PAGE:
Female Archetypes in Narnia

The female figures in Lewis Carroll’s “The Lion, the Witch, and the Wardrobe” all adhere to the traditional ideas of femininity in literature. Lucy is the figure of female curiosity and youth, Susan and Mrs. Beaver take on the roles of the good mothers, and the White Witch is symbolic of the bad mother archetype.

Lucy is the curious sibling. Her inquisitive nature prompts her to explore further into the wardrobe. When Lucy entered Narnia, she “felt a little frightened, but she felt very inquisitive and excited as well” (Carroll 7). Lucy is the embodiment of the traditional image of female youth- trusting, naïve, and innocent. She is quick to befriend the Narnians and always sees the best in others. She was eager to befriend Mr. Tumnus and even after he nearly sold her out to the White Witch, still believed in his good character. The gifts Father Christmas gave the girls is also suggestive of the traditional female roles. Father Christmas gave Lucy a dagger and healing potion, the dagger to aid in self-defense, but not for battles, and the healing potion because women are typically nurturers.

Susan is one of the two “good mother” figures. She is the elder of the female Pevensie children and assumes a maternal role amongst her siblings in the absence of their own mother. “And anyway- it’s time you were in bed,” she tells Edmund while trying to act like their mother on the children’s first night without one (Carroll 2). Susan behaves the way traditional females should behave. She prefers comfort to adventure and looks after her siblings. Often times, Susan complains about the uncomfortable situations the Pevensie children get into on their Narnian quest. Father Christmas gave Susan a bow and arrows, removing her from the thicket of hand-to-hand combat in battle, and a horn, to call for help.

Mrs. Beaver, wife of Mr. Beaver, also falls into the “good mother” archetype. She is warm, caring, and hospitable. When Mr. Beaver brings the Pevensie children to their home, she immediately got to work preparing a meal for them. Lucy and Susan also helped prepare the meal while Mr. Beaver and Peter caught the fish. The roles they played during the preparation of dinner also fell into typical gender roles.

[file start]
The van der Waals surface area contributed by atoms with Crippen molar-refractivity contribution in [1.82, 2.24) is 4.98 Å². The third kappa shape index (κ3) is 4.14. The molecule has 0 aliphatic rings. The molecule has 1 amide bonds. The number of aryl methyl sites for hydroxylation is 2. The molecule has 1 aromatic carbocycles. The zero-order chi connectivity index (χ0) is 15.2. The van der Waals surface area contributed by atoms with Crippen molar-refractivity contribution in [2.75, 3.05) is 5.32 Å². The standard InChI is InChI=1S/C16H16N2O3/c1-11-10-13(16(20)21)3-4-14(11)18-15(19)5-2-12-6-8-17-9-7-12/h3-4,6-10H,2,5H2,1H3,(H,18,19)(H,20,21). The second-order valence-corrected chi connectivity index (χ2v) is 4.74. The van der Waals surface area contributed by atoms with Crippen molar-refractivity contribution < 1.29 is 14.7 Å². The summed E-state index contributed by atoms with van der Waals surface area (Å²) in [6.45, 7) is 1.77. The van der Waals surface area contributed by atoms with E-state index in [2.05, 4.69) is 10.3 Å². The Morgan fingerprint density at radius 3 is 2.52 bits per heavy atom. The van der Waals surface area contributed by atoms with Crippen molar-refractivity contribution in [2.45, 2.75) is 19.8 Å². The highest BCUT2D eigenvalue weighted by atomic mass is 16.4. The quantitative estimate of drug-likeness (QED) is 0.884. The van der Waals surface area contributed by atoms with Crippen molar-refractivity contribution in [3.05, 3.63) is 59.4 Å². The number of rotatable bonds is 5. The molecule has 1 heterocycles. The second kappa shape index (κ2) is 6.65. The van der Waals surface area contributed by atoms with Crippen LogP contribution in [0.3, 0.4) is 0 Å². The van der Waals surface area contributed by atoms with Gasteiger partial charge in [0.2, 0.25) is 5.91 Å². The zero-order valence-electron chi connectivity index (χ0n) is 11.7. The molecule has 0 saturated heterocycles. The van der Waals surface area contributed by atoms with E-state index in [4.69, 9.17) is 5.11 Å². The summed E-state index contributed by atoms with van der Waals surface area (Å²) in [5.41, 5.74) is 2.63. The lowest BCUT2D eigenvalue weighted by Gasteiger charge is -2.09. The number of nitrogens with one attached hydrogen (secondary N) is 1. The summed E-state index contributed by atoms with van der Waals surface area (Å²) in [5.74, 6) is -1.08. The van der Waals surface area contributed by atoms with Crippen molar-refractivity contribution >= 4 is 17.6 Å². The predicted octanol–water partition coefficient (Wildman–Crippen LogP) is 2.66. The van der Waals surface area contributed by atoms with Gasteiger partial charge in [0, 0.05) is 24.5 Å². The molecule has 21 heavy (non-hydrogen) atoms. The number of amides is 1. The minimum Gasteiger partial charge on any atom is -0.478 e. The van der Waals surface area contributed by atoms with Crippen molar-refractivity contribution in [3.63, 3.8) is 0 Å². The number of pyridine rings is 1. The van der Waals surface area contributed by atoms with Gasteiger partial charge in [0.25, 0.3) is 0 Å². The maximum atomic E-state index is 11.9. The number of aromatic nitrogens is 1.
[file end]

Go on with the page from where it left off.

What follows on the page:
The White Witch is the embodiment of the “bad mother” archetype. She is cruel, but beautiful, queen of Narnia. Unlike Mrs. Beaver, during the White Witch’s first encounter with Edmund Pevensie, she gives him false nourishment in the form of enchanted Turkish delight; the more Edmund ate, the more he craved. She then promises him more Turkish delight in a trick to get the Pevensies to her castle. Like the typical “bad mother” character, the White Witch seeks to dispose of the Pevensie children because they threaten her position in Narnia.

 

 

3 responses to “Female Archetypes in Narnia

  1. C.S. Lewis wrote it, not Lewis Carroll

  2. I like how detailed your thesis is. It sets you up for a good blog. You did a great job of analyzing each character and how they portray female archetypes. You also have good organization and structure throughout of writing, giving us readers a clear idea of your points and arguments

  3. You have great word choice! It makes your sentences not too wordy and gives it great structure. Nice job, I enjoyed reading this.

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